photo of rain through window panesThe pilot breed has in it the primal instinct to attempt every assigned task, no matter the odds of success. Like many of our innate urges, this proclivity must be kept in check because in an airplane, acting on it can be deadly.

There is an old saying among business aviation pilots: “You don’t pay me to say ‘Yes,’ you pay me to say ‘No.'” Saying “Yes” is easy; it is what the passengers want to hear. It takes real courage to look at the person who controls your fate and
say “No.”

Unfortunately, there is no easy process for attaining the necessary skills needed to say the latter and survive. 

Strategies for ‘In the Moment’

Transfer ownership. If you can cite a law, regulation or operations manual entry that forbids the intended action, you can effectively transfer ownership of the word “No.” Then it is not a matter of your refusal, but submission to a higher power. Be very careful to emphasize your agreement with the law or rule.

Delay and redirect. If you are surprised by a request, a polite response that you will “think about it” can help delay your eventual denial. “It might be OK,” you could say, “but many things in aviation can be complicated and I want to make sure I’m not overlooking anything.”

Prioritize. A “No” is often easier to take when the reason behind it is made clear. 

Play the safety card. If all your refusals to comply with ill-considered demands land on deaf ears, it could very well be time to firmly say “No” as your final answer, accepting the risk that it could cost you your job. Another military truism is “Don’t fall on your sword over every issue, but when you do, make sure it counts.” 

There are old pilots and there are bold pilots, but there are very few old, bold pilots.

Flying a drone with an FAA license carries with it certain obligations and liabilities. And while by definition an RPAS pilot can’t die in a drone crash, that in no way means that the drone he or she commands can’t injure or kill people and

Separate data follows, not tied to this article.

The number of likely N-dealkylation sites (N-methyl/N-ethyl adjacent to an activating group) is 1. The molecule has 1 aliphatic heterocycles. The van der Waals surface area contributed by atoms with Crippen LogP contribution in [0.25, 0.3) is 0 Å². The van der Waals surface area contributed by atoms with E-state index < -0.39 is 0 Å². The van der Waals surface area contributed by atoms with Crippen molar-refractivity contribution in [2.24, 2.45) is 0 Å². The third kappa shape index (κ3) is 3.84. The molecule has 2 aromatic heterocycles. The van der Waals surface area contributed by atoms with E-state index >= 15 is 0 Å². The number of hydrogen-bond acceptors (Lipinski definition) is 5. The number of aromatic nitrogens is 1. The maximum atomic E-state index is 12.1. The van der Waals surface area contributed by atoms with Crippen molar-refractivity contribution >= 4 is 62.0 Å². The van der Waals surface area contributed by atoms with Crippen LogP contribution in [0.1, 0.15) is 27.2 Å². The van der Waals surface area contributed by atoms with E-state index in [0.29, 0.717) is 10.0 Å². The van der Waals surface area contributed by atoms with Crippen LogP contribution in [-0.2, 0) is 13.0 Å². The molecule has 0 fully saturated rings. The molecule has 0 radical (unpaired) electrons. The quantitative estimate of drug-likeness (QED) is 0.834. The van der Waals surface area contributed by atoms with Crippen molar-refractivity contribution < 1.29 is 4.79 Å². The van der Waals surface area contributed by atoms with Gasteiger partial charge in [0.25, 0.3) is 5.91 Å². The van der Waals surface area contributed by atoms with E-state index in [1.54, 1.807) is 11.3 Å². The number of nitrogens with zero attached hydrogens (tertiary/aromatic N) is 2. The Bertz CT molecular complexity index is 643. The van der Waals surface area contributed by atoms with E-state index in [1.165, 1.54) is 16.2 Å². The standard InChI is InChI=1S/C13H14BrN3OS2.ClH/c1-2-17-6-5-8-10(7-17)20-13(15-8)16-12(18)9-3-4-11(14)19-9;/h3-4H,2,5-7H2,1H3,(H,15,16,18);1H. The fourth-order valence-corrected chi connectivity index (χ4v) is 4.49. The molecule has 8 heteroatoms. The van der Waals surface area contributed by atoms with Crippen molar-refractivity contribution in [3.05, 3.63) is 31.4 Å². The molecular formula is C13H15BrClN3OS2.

destroy property.
frame grab from video of drone crashing at FSI ski race in Italy in 2015
Frame grab from video of 2015 ski race crash
When the drone crashed on the slalom course in Italy, Terry Miller wrote a passionate article about the responsibilities of the Pilot In Command (PIC). He made the
point that:

It doesn’t take a Monday morning quarterback to realize that the danger was foreseeable and therefore avoidable. There were few, if any, safe options available to the PIC in the event of UAS failure.

I commented that the decision to fly had in all likelihood been made weeks before in a production meeting far removed from the scene and the local conditions. And with one of the favorites coming down the hill, the pilot no doubt felt the pressure to deliver the shot. A shot he had most likely done throughout the meet.
I checked with noted drone attorney Jonathan Rupprecht to learn how the PIC concept as expressed in Federal Aviation Regulation (FAR) 91.3(a) which outlines the pilot in commands authority and ultimate responsibility, translated to Part 107. Here is what the esteemed counsellor had to say:
Part 107 was created so as to put all the regulations that drone operators need to know in one place.  The FAA copy and pasted over portions of Part 91 into 107.  § 107.19(b) says, “The remote pilot in command is directly responsible for and is the final authority as to the operation of the small unmanned aircraft system.”
So if anything goes south, the PIC always gets nailed, unless it was like some unforeseen mechanical failure or something he had no way of knowing or preventing (bird strikes, lightning, gun fire, terrorist attack, bearing failure, etc.) Accidents happen and they aren’t always the PIC’s fault, but think of it like a guilty-until-proven-innocent setup. 
While the case studies in this article are specific to business aviation, it is easy to extend the scenarios to drones. Which is why these “saying no” skills will be just as valuable for drone pilots and their managers. And why having carefully defined, written policies will stand companies that are in it for the long run in good stead.

read more at aviationweek.com